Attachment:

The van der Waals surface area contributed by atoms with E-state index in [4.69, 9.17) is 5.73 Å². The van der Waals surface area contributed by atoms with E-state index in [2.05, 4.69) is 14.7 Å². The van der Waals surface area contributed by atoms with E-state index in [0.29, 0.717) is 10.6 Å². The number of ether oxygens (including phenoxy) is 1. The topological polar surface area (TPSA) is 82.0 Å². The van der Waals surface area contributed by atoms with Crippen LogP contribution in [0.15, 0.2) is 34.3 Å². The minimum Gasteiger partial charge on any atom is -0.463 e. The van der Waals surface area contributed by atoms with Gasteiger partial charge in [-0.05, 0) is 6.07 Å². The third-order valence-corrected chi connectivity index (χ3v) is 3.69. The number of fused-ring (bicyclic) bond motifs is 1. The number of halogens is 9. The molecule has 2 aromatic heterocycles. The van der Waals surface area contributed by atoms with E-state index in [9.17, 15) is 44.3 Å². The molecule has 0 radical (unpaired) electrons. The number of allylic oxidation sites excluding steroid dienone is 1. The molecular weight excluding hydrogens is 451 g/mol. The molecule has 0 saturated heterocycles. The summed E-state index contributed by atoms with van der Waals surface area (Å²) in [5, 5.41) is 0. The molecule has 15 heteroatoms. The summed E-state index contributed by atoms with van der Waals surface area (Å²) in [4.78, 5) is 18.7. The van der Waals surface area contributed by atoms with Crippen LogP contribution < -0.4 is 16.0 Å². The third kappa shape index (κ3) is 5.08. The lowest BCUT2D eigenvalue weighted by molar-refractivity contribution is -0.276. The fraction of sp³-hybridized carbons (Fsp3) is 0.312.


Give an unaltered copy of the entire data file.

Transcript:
The van der Waals surface area contributed by atoms with E-state index in [4.69, 9.17) is 5.73 Å². The van der Waals surface area contributed by atoms with E-state index in [2.05, 4.69) is 14.7 Å². The van der Waals surface area contributed by atoms with E-state index in [0.29, 0.717) is 10.6 Å². The number of ether oxygens (including phenoxy) is 1. The topological polar surface area (TPSA) is 82.0 Å². The van der Waals surface area contributed by atoms with Crippen LogP contribution in [0.15, 0.2) is 34.3 Å². The minimum Gasteiger partial charge on any atom is -0.463 e. The van der Waals surface area contributed by atoms with Gasteiger partial charge in [-0.05, 0) is 6.07 Å². The third-order valence-corrected chi connectivity index (χ3v) is 3.69. The number of fused-ring (bicyclic) bond motifs is 1. The number of halogens is 9. The molecule has 2 aromatic heterocycles. The van der Waals surface area contributed by atoms with E-state index in [9.17, 15) is 44.3 Å². The molecule has 0 radical (unpaired) electrons. The number of allylic oxidation sites excluding steroid dienone is 1. The molecular weight excluding hydrogens is 451 g/mol. The molecule has 0 saturated heterocycles. The summed E-state index contributed by atoms with van der Waals surface area (Å²) in [5, 5.41) is 0. The molecule has 15 heteroatoms. The summed E-state index contributed by atoms with van der Waals surface area (Å²) in [4.78, 5) is 18.7. The van der Waals surface area contributed by atoms with Crippen LogP contribution < -0.4 is 16.0 Å². The third kappa shape index (κ3) is 5.08. The lowest BCUT2D eigenvalue weighted by molar-refractivity contribution is -0.276. The fraction of sp³-hybridized carbons (Fsp3) is 0.312.